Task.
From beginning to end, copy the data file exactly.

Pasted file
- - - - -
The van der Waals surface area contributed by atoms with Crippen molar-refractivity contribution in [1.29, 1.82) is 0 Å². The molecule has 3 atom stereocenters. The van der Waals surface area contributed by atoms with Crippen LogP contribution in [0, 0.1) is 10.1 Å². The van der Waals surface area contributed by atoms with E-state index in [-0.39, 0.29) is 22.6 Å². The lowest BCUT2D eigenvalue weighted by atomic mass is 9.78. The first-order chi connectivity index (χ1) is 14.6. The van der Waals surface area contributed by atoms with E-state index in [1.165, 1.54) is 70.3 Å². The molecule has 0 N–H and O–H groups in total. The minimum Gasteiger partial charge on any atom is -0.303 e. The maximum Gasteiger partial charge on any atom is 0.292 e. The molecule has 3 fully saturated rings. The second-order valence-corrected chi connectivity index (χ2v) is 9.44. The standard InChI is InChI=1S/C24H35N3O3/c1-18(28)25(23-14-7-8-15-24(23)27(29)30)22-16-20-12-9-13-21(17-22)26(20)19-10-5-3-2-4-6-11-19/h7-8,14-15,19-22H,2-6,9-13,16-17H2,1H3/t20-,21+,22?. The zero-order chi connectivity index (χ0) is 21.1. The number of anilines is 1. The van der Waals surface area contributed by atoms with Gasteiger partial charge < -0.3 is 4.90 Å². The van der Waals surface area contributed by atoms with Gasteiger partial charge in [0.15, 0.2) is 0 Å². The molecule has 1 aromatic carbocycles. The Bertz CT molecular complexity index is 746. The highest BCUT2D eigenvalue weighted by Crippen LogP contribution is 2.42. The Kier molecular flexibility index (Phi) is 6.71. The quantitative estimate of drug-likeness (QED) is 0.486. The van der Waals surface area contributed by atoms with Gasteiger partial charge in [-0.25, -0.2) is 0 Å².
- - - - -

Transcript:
The van der Waals surface area contributed by atoms with Crippen molar-refractivity contribution in [1.29, 1.82) is 0 Å². The molecule has 3 atom stereocenters. The van der Waals surface area contributed by atoms with Crippen LogP contribution in [0, 0.1) is 10.1 Å². The van der Waals surface area contributed by atoms with E-state index in [-0.39, 0.29) is 22.6 Å². The lowest BCUT2D eigenvalue weighted by atomic mass is 9.78. The first-order chi connectivity index (χ1) is 14.6. The van der Waals surface area contributed by atoms with E-state index in [1.165, 1.54) is 70.3 Å². The molecule has 0 N–H and O–H groups in total. The minimum Gasteiger partial charge on any atom is -0.303 e. The maximum Gasteiger partial charge on any atom is 0.292 e. The molecule has 3 fully saturated rings. The second-order valence-corrected chi connectivity index (χ2v) is 9.44. The standard InChI is InChI=1S/C24H35N3O3/c1-18(28)25(23-14-7-8-15-24(23)27(29)30)22-16-20-12-9-13-21(17-22)26(20)19-10-5-3-2-4-6-11-19/h7-8,14-15,19-22H,2-6,9-13,16-17H2,1H3/t20-,21+,22?. The zero-order chi connectivity index (χ0) is 21.1. The number of anilines is 1. The van der Waals surface area contributed by atoms with Gasteiger partial charge < -0.3 is 4.90 Å². The van der Waals surface area contributed by atoms with Gasteiger partial charge in [0.15, 0.2) is 0 Å². The molecule has 1 aromatic carbocycles. The Bertz CT molecular complexity index is 746. The highest BCUT2D eigenvalue weighted by Crippen LogP contribution is 2.42. The Kier molecular flexibility index (Phi) is 6.71. The quantitative estimate of drug-likeness (QED) is 0.486. The van der Waals surface area contributed by atoms with Gasteiger partial charge in [-0.25, -0.2) is 0 Å².